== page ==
As a sales intern for WEA, I felt there were so many opportunities before me. After all, I wasn’t an employee. If I wanted to use my downtime to explore different branches of the record label, such as its legal or publicity departments, what would they do, fire me? Tell me that’s not in my job description? Tell me I wasn’t properly trained for that department? Of course not! I was trained for nothing (at that point). The only reason I was placed in sales was because that department had requested the extra help at the time. I was basically a free agent; they welcomed the enthusiasm and extra help wherever they could find it.
Upon starting my internship, I was working 20 hours/week. One day I stepped into my supervisor’s office and requested that I either work more hours per day and less days per week in their department OR work every day with the sales department for a few hours each day so I could use the remaining hours to help out the digital media department (which, at the time, was still a fairly new department). He applauded my enthusiasm and assertiveness and agreed to let me offer my help to other departments as long as I completed my tasks that he assigned me each week.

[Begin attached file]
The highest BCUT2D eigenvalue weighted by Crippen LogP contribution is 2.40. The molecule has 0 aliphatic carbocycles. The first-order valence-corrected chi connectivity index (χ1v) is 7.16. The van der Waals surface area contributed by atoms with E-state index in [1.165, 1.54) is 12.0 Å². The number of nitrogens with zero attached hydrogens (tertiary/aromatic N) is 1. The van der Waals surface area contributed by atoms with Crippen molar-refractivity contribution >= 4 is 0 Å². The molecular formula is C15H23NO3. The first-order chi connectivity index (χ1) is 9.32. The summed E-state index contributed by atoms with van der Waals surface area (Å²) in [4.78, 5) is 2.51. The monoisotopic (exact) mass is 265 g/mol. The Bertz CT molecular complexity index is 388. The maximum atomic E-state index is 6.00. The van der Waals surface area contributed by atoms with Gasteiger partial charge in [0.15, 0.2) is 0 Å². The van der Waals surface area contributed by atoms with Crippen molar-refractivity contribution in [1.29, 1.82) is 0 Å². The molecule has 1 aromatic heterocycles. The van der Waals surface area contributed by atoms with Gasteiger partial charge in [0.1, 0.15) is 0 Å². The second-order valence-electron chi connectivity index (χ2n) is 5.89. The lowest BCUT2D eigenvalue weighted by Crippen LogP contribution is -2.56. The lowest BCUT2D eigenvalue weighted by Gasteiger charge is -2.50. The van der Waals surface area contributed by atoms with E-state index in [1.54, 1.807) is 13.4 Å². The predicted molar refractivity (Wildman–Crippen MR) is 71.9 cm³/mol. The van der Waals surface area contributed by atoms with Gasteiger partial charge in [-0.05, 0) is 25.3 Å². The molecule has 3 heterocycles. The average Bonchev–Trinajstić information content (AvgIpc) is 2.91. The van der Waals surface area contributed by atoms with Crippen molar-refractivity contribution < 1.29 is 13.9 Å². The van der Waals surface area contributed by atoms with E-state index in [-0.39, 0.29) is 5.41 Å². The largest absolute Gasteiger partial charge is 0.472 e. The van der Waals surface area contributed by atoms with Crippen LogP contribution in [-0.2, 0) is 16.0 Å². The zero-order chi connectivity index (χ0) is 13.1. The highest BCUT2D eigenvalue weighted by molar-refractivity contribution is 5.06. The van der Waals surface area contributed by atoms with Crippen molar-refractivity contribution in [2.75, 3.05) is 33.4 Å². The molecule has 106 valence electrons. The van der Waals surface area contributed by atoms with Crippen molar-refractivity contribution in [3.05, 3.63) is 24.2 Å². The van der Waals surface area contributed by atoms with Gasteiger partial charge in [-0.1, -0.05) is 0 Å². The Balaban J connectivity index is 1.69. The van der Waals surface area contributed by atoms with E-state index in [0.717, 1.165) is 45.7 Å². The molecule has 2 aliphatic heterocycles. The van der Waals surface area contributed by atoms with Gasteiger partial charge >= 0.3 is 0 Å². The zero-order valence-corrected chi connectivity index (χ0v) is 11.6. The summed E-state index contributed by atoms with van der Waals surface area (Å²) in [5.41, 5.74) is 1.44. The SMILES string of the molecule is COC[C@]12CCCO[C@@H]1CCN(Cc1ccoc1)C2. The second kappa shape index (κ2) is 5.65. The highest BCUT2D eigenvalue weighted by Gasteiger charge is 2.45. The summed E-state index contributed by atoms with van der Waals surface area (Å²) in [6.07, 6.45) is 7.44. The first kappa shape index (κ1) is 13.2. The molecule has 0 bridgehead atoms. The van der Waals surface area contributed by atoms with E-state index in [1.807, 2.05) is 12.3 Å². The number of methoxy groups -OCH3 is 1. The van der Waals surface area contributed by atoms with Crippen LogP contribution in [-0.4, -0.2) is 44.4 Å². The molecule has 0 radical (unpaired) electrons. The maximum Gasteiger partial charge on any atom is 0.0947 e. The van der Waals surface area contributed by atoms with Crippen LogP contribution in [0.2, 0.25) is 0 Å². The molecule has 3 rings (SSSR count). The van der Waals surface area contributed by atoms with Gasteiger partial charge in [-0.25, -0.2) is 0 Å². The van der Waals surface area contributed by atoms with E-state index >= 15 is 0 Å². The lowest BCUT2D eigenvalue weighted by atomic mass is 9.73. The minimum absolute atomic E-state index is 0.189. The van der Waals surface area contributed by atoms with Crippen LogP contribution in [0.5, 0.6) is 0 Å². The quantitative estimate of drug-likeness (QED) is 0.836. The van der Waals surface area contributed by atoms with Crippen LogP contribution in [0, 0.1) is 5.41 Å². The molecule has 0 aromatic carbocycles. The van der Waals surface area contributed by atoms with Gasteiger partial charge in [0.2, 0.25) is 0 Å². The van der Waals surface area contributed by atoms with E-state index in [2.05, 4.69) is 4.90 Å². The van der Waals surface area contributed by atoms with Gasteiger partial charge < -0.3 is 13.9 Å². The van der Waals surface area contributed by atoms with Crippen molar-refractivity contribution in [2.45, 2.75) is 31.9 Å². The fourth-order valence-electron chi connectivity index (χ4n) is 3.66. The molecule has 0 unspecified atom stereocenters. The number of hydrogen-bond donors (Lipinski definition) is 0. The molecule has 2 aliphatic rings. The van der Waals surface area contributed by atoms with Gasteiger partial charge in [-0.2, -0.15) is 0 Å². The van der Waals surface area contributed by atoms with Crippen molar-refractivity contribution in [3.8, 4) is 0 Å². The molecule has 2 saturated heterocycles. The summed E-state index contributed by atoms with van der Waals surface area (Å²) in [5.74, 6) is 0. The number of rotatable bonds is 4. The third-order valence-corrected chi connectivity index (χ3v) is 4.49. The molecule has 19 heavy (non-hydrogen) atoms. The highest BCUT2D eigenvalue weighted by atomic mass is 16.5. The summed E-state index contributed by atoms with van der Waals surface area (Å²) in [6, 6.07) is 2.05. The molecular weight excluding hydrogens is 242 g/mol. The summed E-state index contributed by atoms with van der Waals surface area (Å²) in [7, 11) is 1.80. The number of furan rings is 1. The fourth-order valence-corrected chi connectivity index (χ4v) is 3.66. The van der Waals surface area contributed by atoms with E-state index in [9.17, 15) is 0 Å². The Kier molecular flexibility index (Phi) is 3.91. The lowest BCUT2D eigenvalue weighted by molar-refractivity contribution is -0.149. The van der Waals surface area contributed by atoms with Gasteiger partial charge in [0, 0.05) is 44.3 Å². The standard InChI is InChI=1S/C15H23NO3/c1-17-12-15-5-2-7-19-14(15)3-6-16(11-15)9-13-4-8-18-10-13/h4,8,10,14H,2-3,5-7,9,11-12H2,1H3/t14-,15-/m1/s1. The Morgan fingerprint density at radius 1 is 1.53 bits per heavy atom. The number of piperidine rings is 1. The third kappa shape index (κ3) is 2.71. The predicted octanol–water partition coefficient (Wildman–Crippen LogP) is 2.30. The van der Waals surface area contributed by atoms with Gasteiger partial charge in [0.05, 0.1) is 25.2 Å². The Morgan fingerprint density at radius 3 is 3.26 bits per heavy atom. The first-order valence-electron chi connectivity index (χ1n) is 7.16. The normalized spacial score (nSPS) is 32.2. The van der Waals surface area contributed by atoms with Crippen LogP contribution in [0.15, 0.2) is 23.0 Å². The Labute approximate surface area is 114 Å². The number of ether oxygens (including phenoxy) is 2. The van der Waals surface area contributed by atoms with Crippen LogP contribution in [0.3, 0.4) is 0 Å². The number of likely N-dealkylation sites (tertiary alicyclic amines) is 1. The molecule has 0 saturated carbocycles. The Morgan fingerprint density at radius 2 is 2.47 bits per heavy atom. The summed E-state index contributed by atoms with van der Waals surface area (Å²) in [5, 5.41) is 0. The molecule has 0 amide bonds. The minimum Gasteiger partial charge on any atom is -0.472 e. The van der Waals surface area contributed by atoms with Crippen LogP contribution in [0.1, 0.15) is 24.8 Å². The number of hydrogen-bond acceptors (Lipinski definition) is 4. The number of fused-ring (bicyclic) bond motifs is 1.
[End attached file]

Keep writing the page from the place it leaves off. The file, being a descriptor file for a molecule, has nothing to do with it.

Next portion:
Don’t wait for your invitation; it’s most likely never going to come. Make your own opportunities. As the saying goes, ask and ye shall receive. Soon I was working 30+ hours/week, and, because of my connections within the other departments, I was offered a chance to be their College Representative (CR) in Philadelphia while I was back in school at Drexel. They never had a CR in Philadelphia before, since they had a pretty effective sales team already in place. However, they figured I’d create work for myself while there and I did. After graduating, I followed my supervisor from WEA to Astralwerks, where I was offered a job as the Midwest Sales Coordinator.